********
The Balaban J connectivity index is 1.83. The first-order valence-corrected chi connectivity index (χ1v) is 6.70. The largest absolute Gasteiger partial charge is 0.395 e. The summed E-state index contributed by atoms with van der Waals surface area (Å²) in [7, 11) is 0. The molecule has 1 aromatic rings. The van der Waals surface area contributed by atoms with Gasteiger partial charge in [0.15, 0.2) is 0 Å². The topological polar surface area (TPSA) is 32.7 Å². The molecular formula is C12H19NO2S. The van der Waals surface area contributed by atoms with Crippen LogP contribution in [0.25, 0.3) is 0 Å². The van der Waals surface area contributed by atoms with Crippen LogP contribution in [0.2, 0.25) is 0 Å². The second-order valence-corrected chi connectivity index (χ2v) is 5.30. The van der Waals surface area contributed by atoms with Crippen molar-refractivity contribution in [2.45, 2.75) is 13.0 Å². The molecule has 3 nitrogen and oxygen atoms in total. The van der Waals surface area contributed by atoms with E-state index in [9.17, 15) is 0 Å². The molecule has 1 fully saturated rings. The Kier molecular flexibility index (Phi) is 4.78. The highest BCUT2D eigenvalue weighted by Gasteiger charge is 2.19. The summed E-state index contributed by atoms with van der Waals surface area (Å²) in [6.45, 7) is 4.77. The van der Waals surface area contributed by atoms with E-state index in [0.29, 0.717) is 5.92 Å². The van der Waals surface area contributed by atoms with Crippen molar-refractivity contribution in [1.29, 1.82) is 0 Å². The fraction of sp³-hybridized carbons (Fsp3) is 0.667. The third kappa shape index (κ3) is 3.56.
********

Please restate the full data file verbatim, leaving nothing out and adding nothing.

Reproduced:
The Balaban J connectivity index is 1.83. The first-order valence-corrected chi connectivity index (χ1v) is 6.70. The largest absolute Gasteiger partial charge is 0.395 e. The summed E-state index contributed by atoms with van der Waals surface area (Å²) in [7, 11) is 0. The molecule has 1 aromatic rings. The van der Waals surface area contributed by atoms with Gasteiger partial charge in [0.15, 0.2) is 0 Å². The topological polar surface area (TPSA) is 32.7 Å². The molecular formula is C12H19NO2S. The van der Waals surface area contributed by atoms with Crippen LogP contribution in [0.25, 0.3) is 0 Å². The van der Waals surface area contributed by atoms with Crippen LogP contribution in [0.2, 0.25) is 0 Å². The second-order valence-corrected chi connectivity index (χ2v) is 5.30. The van der Waals surface area contributed by atoms with Crippen molar-refractivity contribution in [2.45, 2.75) is 13.0 Å². The molecule has 3 nitrogen and oxygen atoms in total. The van der Waals surface area contributed by atoms with E-state index in [9.17, 15) is 0 Å². The molecule has 1 fully saturated rings. The Kier molecular flexibility index (Phi) is 4.78. The highest BCUT2D eigenvalue weighted by Gasteiger charge is 2.19. The summed E-state index contributed by atoms with van der Waals surface area (Å²) in [6.45, 7) is 4.77. The van der Waals surface area contributed by atoms with E-state index in [0.29, 0.717) is 5.92 Å². The van der Waals surface area contributed by atoms with Crippen molar-refractivity contribution in [1.29, 1.82) is 0 Å². The fraction of sp³-hybridized carbons (Fsp3) is 0.667. The third kappa shape index (κ3) is 3.56.